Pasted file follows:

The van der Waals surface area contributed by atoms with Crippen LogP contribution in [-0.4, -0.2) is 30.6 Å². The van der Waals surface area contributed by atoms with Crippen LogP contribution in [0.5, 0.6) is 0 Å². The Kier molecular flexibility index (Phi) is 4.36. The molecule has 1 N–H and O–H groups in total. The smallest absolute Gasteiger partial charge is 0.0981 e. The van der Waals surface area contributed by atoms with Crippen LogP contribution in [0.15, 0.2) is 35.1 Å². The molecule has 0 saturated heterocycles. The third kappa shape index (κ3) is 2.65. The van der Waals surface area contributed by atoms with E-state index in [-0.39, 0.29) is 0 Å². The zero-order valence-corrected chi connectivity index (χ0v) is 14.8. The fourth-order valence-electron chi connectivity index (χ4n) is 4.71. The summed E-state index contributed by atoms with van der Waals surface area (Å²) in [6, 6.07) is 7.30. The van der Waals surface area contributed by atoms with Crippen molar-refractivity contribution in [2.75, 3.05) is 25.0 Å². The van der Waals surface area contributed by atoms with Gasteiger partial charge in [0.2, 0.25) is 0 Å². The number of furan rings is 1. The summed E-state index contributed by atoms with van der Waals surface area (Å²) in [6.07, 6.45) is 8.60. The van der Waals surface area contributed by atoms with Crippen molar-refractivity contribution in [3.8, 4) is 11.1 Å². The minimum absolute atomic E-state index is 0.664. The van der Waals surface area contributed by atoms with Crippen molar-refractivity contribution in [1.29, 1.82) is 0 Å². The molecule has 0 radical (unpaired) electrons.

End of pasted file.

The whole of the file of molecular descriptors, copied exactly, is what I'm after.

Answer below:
The van der Waals surface area contributed by atoms with Crippen LogP contribution in [-0.4, -0.2) is 30.6 Å². The van der Waals surface area contributed by atoms with Crippen LogP contribution in [0.5, 0.6) is 0 Å². The Kier molecular flexibility index (Phi) is 4.36. The molecule has 1 N–H and O–H groups in total. The smallest absolute Gasteiger partial charge is 0.0981 e. The van der Waals surface area contributed by atoms with Crippen LogP contribution in [0.15, 0.2) is 35.1 Å². The molecule has 0 saturated heterocycles. The third kappa shape index (κ3) is 2.65. The van der Waals surface area contributed by atoms with E-state index in [-0.39, 0.29) is 0 Å². The zero-order valence-corrected chi connectivity index (χ0v) is 14.8. The fourth-order valence-electron chi connectivity index (χ4n) is 4.71. The summed E-state index contributed by atoms with van der Waals surface area (Å²) in [6, 6.07) is 7.30. The van der Waals surface area contributed by atoms with Crippen molar-refractivity contribution in [2.75, 3.05) is 25.0 Å². The van der Waals surface area contributed by atoms with Gasteiger partial charge in [0.2, 0.25) is 0 Å². The number of furan rings is 1. The summed E-state index contributed by atoms with van der Waals surface area (Å²) in [6.07, 6.45) is 8.60. The van der Waals surface area contributed by atoms with Crippen molar-refractivity contribution in [3.8, 4) is 11.1 Å². The minimum absolute atomic E-state index is 0.664. The van der Waals surface area contributed by atoms with Crippen molar-refractivity contribution in [1.29, 1.82) is 0 Å². The molecule has 0 radical (unpaired) electrons.